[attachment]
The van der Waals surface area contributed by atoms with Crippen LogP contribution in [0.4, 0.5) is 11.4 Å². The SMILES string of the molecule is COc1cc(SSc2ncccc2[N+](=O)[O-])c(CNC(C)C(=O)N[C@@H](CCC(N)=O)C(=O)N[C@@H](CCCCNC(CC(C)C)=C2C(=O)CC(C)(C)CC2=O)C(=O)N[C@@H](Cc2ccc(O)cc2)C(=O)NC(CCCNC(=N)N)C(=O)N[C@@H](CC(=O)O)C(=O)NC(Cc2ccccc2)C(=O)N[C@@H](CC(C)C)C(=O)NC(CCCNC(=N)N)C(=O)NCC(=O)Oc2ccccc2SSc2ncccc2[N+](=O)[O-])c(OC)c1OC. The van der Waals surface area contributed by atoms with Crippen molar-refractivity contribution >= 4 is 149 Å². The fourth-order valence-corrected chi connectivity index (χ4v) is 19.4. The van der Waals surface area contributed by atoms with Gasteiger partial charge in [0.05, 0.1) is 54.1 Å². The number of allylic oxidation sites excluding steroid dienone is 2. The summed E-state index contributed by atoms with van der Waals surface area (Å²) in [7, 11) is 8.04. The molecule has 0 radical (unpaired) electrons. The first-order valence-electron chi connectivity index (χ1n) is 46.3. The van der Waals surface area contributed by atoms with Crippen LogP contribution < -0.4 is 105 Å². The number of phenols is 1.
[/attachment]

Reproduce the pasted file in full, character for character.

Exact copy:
The van der Waals surface area contributed by atoms with Crippen LogP contribution in [0.4, 0.5) is 11.4 Å². The SMILES string of the molecule is COc1cc(SSc2ncccc2[N+](=O)[O-])c(CNC(C)C(=O)N[C@@H](CCC(N)=O)C(=O)N[C@@H](CCCCNC(CC(C)C)=C2C(=O)CC(C)(C)CC2=O)C(=O)N[C@@H](Cc2ccc(O)cc2)C(=O)NC(CCCNC(=N)N)C(=O)N[C@@H](CC(=O)O)C(=O)NC(Cc2ccccc2)C(=O)N[C@@H](CC(C)C)C(=O)NC(CCCNC(=N)N)C(=O)NCC(=O)Oc2ccccc2SSc2ncccc2[N+](=O)[O-])c(OC)c1OC. The van der Waals surface area contributed by atoms with Crippen molar-refractivity contribution >= 4 is 149 Å². The fourth-order valence-corrected chi connectivity index (χ4v) is 19.4. The van der Waals surface area contributed by atoms with Gasteiger partial charge in [0.05, 0.1) is 54.1 Å². The number of allylic oxidation sites excluding steroid dienone is 2. The summed E-state index contributed by atoms with van der Waals surface area (Å²) in [7, 11) is 8.04. The molecule has 0 radical (unpaired) electrons. The first-order valence-electron chi connectivity index (χ1n) is 46.3. The van der Waals surface area contributed by atoms with Crippen LogP contribution < -0.4 is 105 Å². The number of phenols is 1.